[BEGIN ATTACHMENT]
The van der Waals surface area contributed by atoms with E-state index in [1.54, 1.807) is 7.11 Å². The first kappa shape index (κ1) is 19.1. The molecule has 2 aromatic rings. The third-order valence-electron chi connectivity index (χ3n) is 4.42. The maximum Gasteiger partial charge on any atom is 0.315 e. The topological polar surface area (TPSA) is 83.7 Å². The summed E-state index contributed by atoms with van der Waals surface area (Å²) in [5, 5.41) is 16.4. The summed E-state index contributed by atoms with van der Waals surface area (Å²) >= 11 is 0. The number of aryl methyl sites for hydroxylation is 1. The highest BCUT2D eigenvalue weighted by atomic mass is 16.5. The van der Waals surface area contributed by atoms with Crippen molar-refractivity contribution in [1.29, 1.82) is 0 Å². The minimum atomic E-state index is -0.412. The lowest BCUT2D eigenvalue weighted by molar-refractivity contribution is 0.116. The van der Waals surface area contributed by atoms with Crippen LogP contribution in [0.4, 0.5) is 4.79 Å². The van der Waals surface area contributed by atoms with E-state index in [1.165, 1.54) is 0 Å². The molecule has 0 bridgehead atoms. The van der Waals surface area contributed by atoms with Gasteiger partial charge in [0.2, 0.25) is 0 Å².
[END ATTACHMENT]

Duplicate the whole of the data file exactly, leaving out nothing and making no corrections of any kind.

The van der Waals surface area contributed by atoms with E-state index in [1.54, 1.807) is 7.11 Å². The first kappa shape index (κ1) is 19.1. The molecule has 2 aromatic rings. The third-order valence-electron chi connectivity index (χ3n) is 4.42. The maximum Gasteiger partial charge on any atom is 0.315 e. The topological polar surface area (TPSA) is 83.7 Å². The summed E-state index contributed by atoms with van der Waals surface area (Å²) in [5, 5.41) is 16.4. The summed E-state index contributed by atoms with van der Waals surface area (Å²) >= 11 is 0. The number of aryl methyl sites for hydroxylation is 1. The highest BCUT2D eigenvalue weighted by atomic mass is 16.5. The van der Waals surface area contributed by atoms with Crippen molar-refractivity contribution in [1.29, 1.82) is 0 Å². The minimum atomic E-state index is -0.412. The lowest BCUT2D eigenvalue weighted by molar-refractivity contribution is 0.116. The van der Waals surface area contributed by atoms with Crippen LogP contribution in [0.4, 0.5) is 4.79 Å². The van der Waals surface area contributed by atoms with E-state index in [1.165, 1.54) is 0 Å². The molecule has 0 bridgehead atoms. The van der Waals surface area contributed by atoms with Gasteiger partial charge in [0.2, 0.25) is 0 Å².